Funny thing. It takes years for people years to understand and "see" the concept of cutting a tree down into a bonsai.

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Re: Pine.S collected 2011

Post  Dreamcast on Wed Jan 22, 2014 6:53 pm

Thanks for the ideas, you guys rock! i also think that part of the crown have to go, any design that involve not bending the thicker parts of the trunk feels better somehow, don't want to kill it... the only reason i have not done anything with this tree yet is cause i wanted it to get really healthy first...

Thinking back at when i collected this gave me a new idea for a possible design, since is was growing on a rock the base of the trunk is very flat with all the roots going in one direction (rootmat of about 1 meter long) and a big tap root on the opposite side witch i did cut off.

So by changing the planting angle like this

Bad virtual in paint..

Simple quick sketch..

I think this would make a nice compact image, and a possibility for some exposed roots and maybe even a pretty good nebari, what do you guys think? is it "Pavel" enough? Smile

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Re: Pine.S collected 2011

Post  Vance Wood on Wed Jan 22, 2014 7:11 pm

You're basing this image on the nature of the trunk that is yet below ground?  If this is not what you are looking at, you might want to think about what is really going on here. The angle at which the trunk, we see in your photograph, is 90*s off, from the angle the trunk enters the ground in your virtual.  That's the problem with vitruals, they are for all intents and purposes electronic imagination and may or may not be accurate.  If the trunk is as you say in your virtual you are still faced with a good deal of bending but it is a good choice.

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Re: Pine.S collected 2011

Post  Dreamcast on Wed Jan 22, 2014 7:45 pm

Vance, from memory this is how the trunk looks like below the soil level and how it was potted after collecting.

Bending the branches of the crown to create this image should not be to big of a problem even for a novice like my self, worst case scenario i will take some help from a more experienced friend.

Now feels like a repotting to confirm my memory of the hidden part of the trunk is priority no.1 this year, and first styling next year.. what do you think?

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Re: Pine.S collected 2011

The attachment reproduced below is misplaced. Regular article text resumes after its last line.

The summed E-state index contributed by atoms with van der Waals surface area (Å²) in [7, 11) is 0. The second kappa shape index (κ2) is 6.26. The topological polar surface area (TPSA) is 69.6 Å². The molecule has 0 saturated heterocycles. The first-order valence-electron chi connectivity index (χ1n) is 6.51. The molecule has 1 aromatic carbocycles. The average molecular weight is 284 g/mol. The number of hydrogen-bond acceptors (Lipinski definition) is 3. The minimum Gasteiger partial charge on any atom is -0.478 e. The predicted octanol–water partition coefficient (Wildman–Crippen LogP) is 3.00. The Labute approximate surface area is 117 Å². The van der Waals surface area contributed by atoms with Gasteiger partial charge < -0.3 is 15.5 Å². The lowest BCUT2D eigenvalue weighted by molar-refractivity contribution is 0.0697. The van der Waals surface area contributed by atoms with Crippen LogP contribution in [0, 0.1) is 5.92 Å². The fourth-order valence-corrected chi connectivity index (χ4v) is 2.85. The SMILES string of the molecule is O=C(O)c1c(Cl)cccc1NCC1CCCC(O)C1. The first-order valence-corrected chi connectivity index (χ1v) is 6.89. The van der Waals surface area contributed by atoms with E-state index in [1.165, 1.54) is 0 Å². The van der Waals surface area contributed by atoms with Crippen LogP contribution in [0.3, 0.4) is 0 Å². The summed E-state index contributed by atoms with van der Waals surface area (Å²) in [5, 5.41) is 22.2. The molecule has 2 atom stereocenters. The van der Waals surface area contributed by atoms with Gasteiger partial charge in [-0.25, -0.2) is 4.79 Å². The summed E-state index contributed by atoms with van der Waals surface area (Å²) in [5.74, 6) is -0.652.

Post  Vance Wood on Wed Jan 22, 2014 8:34 pm

sounds like a plan.

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Re: Pine.S collected 2011

Post  Dreamcast on Wed Jan 22, 2014 10:40 pm

i have read that its not ideal to do a repot and styling of pines in the same year, but if i don't cut any roots and the tree grows well and show no major sign of stress after, would it then be ok to cut of the large piece in the crown after the summer?

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Re: Pine.S collected 2011

Post  Vance Wood on Wed Jan 22, 2014 11:54 pm

I have done both in the same year with no side effects as long a the tree is potted at the right time, after the 24th of June. I know but it was asked and I have told you what I have been doing for years with both Mugo and Scots Pines. I know I am a nobody but there ya go.

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Re: Pine.S collected 2011

Post  Dreamcast on Thu Jan 23, 2014 12:16 am

Vance, thanks for taking the time to answer my questions, its because of people like yourself and the advice you give that makes me more confident at working more efficiently with my trees. :)Feels like quite easy to become overly cautious when doing bonsai sometimes...

Do you do both repotting and styling/cutting at the same time?

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Re: Pine.S collected 2011

Post  Vance Wood on Thu Jan 23, 2014 12:56 am

Yes I do but only for Scots and Mugo Pines.  With Black Pines, I default to those with more experience with them.

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Re: Pine.S collected 2011

Post  Dreamcast on Thu Jan 23, 2014 6:52 pm

Thanks for that answer, just what i was hopping to hear! Very Happy Any special aftercare i should think about maybe?

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Re: Pine.S collected 2011

Post  Vance Wood on Thu Jan 23, 2014 8:41 pm

Dreamcast wrote:Thanks for that answer, just what i was hopping to hear! :DAny special aftercare i should think about maybe?

Keep the tree in partial shade for a week to ten days and watch that you don't over water but; make sure you water when the tree needs it.

As long as we are on the subject of watering make sure your soil mix is fast draining.  Another oddity about Mugos:  They like a lot of water but don't like to be wet.  The only way to accomplish this is to have a fast draining soil mix.

It really boils down to the tree loves a soil mix that breathes. This means: When it is watered the water forces the air in the soil out. The drainage factor sucks the air back in and the soil dries out. Thus the soil breaths. Mugos seem to appreciate this kind of activity. Therefore they like to be watered but don't like to be wet.